Executive Chef
Joined
Nov 21, 2018
Messages
3,753
Location
Woodbury, NJ
I made a delicious sambar last night, with that new batch of sambar masala I made on Halloween. I made it with some cremini mushrooms, plus some of the last scraps from the garden - about a cup of beans cut up, the last 4 okras, and about a cup of chopped up green tomatoes. This sounds strange, but the tomatoes substitute for the tamarind, usually used in sambars, as a tart ingredient. I also added some barley - not traditional in Indian food, but always good with mushrooms. I had the last roti with it, I made a few nights ago.
 

Kayelle

Chef Extraordinaire
Joined
Mar 17, 2010
Messages
14,789
Location
south central coast/California
I sure hope dinner threads haven't become passé CG! It's my very favorite thread.

On Halloween we lost our appetite as that's when we saw our mountain catch fire right at dinner time. Boy howdy, that was sure a long sleepless night.
Last night we left our motel room in the next town after being evacuated, and ate at the Greek place we like so much there.
I'm cooking tonight for sure, so I'll make a dinner thread if nobody else does.
 
Last edited:

taxlady

Chef Extraordinaire
Moderator Emeritus
Joined
Sep 13, 2010
Messages
29,252
Location
near Montreal, Quebec
With no power, supper was extremely simple. I heated a can of Habitant French Canadian Pea Soup and ate it all. I didn't bother with anything else. It was dark in the kitchen and I didn't want to rummage. I heated the soup on a one burner butane stove. It was warm and satisfying.
 

cjmmytunes

Head Chef
Joined
Apr 15, 2013
Messages
1,884
Location
Elizabeth City
Mom and I were out paying bills and grocery shopping during the day Friday so we stopped and got take out. Mom wanted a ham and cheese sub, so she got that from Subway. I got General Tso's shrimp and shrimp-fried rice at a local-based Chinese place next door to Subway.
 

Chief Longwind Of The North

Certified/Certifiable
Joined
Aug 26, 2004
Messages
12,454
Location
USA,Michigan
With no power, supper was extremely simple. I heated a can of Habitant French Canadian Pea Soup and ate it all. I didn't bother with anything else. It was dark in the kitchen and I didn't want to rummage. I heated the soup on a one burner butane stove. It was warm and satisfying.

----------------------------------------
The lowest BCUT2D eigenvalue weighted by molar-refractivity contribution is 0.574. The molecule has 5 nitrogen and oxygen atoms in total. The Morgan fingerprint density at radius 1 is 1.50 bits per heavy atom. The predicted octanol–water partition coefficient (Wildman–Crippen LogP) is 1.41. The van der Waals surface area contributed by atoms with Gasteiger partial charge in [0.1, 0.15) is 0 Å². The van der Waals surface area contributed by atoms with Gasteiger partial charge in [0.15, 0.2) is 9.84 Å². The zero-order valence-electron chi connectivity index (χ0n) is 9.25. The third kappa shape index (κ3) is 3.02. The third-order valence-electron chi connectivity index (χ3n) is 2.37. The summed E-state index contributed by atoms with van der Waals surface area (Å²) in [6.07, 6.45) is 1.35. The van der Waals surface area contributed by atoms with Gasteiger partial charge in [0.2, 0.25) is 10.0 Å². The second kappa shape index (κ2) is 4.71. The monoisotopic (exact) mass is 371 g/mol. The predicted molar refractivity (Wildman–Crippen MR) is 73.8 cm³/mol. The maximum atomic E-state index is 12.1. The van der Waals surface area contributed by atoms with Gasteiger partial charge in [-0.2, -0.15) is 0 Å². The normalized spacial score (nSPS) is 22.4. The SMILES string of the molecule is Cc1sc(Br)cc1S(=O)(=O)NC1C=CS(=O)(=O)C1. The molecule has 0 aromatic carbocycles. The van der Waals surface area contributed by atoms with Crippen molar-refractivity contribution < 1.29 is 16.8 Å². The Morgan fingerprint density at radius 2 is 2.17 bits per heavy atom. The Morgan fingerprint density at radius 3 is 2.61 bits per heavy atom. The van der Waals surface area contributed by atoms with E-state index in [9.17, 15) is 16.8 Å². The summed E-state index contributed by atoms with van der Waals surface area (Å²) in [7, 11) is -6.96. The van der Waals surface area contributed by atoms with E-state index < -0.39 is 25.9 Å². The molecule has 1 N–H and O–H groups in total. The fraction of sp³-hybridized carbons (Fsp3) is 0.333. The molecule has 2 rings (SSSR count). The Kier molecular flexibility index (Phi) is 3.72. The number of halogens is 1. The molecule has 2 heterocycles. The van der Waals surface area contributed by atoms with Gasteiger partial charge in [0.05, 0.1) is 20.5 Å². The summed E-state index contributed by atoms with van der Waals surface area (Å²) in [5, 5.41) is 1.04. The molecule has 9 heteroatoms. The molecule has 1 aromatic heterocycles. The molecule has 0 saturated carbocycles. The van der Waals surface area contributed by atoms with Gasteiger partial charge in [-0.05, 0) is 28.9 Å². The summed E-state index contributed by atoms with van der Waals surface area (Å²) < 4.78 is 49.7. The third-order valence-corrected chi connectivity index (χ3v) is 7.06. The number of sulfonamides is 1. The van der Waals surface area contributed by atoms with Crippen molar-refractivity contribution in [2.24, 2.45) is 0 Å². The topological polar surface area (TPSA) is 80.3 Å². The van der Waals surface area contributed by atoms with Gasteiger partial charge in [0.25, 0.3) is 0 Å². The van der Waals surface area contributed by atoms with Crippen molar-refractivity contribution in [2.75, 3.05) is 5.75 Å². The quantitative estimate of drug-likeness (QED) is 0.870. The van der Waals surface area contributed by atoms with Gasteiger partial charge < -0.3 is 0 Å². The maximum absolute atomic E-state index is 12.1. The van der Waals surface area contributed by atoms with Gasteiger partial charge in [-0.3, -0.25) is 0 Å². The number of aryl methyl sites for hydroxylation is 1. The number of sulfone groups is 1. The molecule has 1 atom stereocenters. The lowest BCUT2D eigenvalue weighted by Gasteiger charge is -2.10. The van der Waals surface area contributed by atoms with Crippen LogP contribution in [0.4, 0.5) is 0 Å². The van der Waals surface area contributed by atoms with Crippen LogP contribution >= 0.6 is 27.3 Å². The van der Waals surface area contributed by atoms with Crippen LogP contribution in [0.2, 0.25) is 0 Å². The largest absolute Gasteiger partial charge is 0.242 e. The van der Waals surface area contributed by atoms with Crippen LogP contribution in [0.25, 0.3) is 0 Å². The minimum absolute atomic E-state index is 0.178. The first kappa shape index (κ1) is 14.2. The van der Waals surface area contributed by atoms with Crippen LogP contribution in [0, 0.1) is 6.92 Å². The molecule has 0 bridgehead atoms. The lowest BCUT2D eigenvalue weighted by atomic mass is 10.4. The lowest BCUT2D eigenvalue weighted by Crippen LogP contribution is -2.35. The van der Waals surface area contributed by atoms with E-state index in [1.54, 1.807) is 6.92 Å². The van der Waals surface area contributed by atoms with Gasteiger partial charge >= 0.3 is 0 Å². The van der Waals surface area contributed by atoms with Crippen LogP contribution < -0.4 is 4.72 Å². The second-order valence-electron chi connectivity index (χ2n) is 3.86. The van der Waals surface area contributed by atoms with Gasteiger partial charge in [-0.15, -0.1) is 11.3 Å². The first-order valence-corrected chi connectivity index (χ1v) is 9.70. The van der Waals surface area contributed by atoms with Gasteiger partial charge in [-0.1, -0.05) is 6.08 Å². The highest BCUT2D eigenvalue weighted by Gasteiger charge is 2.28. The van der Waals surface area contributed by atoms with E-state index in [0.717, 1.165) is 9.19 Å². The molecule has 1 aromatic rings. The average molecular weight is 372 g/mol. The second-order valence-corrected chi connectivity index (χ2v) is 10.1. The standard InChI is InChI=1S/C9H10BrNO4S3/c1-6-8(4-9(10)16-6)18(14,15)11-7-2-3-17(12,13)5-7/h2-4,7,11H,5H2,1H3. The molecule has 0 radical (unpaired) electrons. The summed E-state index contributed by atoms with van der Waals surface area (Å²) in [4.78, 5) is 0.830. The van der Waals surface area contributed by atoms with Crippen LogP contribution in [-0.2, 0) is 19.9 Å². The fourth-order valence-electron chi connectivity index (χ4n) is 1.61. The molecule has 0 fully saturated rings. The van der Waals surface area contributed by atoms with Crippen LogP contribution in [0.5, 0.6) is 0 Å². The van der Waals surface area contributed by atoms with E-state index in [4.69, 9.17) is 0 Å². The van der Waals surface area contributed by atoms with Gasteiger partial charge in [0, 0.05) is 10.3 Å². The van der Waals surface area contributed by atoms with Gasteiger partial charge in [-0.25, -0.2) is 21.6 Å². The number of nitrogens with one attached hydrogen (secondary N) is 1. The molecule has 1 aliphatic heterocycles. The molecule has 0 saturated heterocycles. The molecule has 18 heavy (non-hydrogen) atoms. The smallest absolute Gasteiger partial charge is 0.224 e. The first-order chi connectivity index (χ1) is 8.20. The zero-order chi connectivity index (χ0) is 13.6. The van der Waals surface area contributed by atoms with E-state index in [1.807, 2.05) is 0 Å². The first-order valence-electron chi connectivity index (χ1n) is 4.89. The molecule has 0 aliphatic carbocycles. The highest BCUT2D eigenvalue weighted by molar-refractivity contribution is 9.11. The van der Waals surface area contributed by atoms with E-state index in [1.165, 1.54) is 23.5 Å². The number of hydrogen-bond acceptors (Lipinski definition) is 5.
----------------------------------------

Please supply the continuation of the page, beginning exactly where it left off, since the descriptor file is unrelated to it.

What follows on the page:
O have loved Habitant Pea soup all of my lfe. At my Dads house, it was the only pra soup we ever ate
It was his favotite as well. At my Mom' house we ate homemade split pra soup, usually with a ham hock cookrd in it
I loved that too. I make both, plus my own French-Canadien style yelloe pea soup. Sadly, iI can't eat anythong made with dried pras, or any kind of levimrs nevause of the kidney failure.b :ut I still make them for DW.

Hlad you could enjoy the Habirant.

Seeeeeya, Chief Longwind of the North
 

taxlady

Chef Extraordinaire
Moderator Emeritus
Joined
Sep 13, 2010
Messages
29,252
Location
near Montreal, Quebec
O have loved Habitant Pea soup all of my lfe. At my Dads house, it was the only pra soup we ever ate
It was his favotite as well. At my Mom' house we ate homemade split pra soup, usually with a ham hock cookrd in it
I loved that too. I make both, plus my own French-Canadien style yelloe pea soup. Sadly, iI can't eat anythong made with dried pras, or any kind of levimrs nevause of the kidney failure.b :ut I still make them for DW.

Hlad you could enjoy the Habirant.

Seeeeeya, Chief Longwind of the North

Yup, Habitant pea soup is really good. I hated pea soup until I tasted French Canadian pea soup.
 
Top Bottom